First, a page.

Fitzpatrick, for the most part, was a deep safety last year, but did become a robber safety in the middle of the field at times with coverage rotations last season. That was often done out of their dime package, with Cam Sutton, who was described as “putty” Monday for his versatility, become a deep third safety. In an effort to improve there, Fitzpatrick said he watched tape of legends this offseason, including former Ravens safety Ed Reed.
“Part of being a successful safety — I mentioned Ed Reed earlier — is just being in the right position,” Fitzpatrick said. “If you watch a lot of Ed Reed’s tape, a lot of his tape is just him being in the right position and balls being tipped to him, forcing fumbles, taking the right angle. Because a lot of guys, if you are lazy back there, don’t pay attention to a lot of the details of the game. One little step off and Ed Reed is going to make that play.”
Fitzpatrick is looking forward to improving this upcoming year and seems extremely staying where he is at as a strictly deep safety.
Right Tackle Battle Heats Up
With Chukwuma Okorafor missing practice due to a groin injury, it was Zach Banner’s opportunity to show out. As he battled T.J. Watt, Banner did have his ups and downs. On two reps, Banner’s hands were swatted down by Watt, one of which caused a Mason Rudolph fumble. Banner got the better of Watt in run blocking more so than in pass protection. When asked about the battle, Tomlin pointed out Okorafor’s struggles against Watt, too.
“Yeah, [T.J.] Watt won a lot of them, but Watt won a lot of them versus Chuks [Okorafor] as well,” Tomlin said. “Watt is a handful for one man on NFL playing surfaces, but what a great opportunity for those young right tackles vying for that spot.”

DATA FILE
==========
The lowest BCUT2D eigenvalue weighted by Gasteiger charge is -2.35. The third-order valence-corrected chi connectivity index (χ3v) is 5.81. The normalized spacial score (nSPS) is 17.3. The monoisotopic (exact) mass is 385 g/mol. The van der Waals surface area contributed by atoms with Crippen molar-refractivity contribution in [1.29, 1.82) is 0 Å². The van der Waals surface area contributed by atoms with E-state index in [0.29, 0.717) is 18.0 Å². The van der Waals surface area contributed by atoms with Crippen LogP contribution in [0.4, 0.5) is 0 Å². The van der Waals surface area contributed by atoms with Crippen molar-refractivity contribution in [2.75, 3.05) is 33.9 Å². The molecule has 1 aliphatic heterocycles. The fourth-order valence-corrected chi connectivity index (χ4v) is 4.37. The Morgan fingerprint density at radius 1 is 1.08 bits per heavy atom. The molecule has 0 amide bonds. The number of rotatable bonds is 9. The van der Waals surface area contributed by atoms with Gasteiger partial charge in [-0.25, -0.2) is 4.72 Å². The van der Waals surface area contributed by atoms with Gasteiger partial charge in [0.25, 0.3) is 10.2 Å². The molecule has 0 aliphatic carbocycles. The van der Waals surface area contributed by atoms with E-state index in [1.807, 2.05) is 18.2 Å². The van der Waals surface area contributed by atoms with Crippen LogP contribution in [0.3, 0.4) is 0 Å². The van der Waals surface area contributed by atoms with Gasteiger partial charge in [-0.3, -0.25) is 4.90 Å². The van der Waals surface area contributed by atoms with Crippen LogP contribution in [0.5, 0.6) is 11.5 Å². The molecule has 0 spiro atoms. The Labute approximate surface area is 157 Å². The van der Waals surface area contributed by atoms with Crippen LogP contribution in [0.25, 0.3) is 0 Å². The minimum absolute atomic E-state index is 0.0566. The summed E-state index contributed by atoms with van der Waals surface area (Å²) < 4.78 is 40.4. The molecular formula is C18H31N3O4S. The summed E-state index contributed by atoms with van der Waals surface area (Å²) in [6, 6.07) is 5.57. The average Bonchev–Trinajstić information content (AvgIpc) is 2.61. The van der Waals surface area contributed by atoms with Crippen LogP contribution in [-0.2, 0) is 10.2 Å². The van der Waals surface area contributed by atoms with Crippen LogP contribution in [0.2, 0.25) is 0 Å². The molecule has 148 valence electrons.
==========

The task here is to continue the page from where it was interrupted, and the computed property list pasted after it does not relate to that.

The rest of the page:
Banner and Okorafor still have three weeks to prove they can overtake one another and win the starting spot for Monday Night Football game against the New York Giants.
A Tale of Two Quarterbacks
With Ben Roethlisberger sitting for the day, Mason Rudolph got an opportunity to show the improvement he talked about last week. In the team drill, Rudolph appeared sharp, completing several passes in a row at one point. He also threw a dime to Claypool in the end zone and a deep ball to Eric Ebron.
Offensive Coordinator Randy Fichtner praised Rudolph after he scanned the field and found an open man in the flat, to which Fichtner yelled “perfect, perfect” to Rudolph. Rudolph also nailed Ryan Switzer across the middle for a big catch. In the team period, he completed all four of his passes.
However, for Paxton Lynch, there were some struggles that he endured on the day. Lynch was erratic with his accuracy, badly missing a wide-open Ray-Ray McCloud down the field. Lynch also missed an open Switzer working right up the seam. Tomlin and Fichtner did not seem pleased. Given Lynch is in a battle for the final spot on the roster, Monday was not a good day for his chances.
Motion Being Implemented
When Matt Canada was hired, it was expected that the Steelers would use more motion and misdirection, as Canada is known for those things in the football community. That expectation was later revealed to be true as multiple Steelers mentioned they were learning new motions in the offense.
On Monday, those motions seemed to show up on the field in a prevalent manner during team sessions. The Steelers used misdirection a good deal with their running backs and wide receivers. A 20-yard Benny Snell touchdown run came off the back of a fake jet motion. Canada’s concepts are creeping their way into the offense and so far seem to be effective.
Alan Saunders contributed reporting from Heinz Field.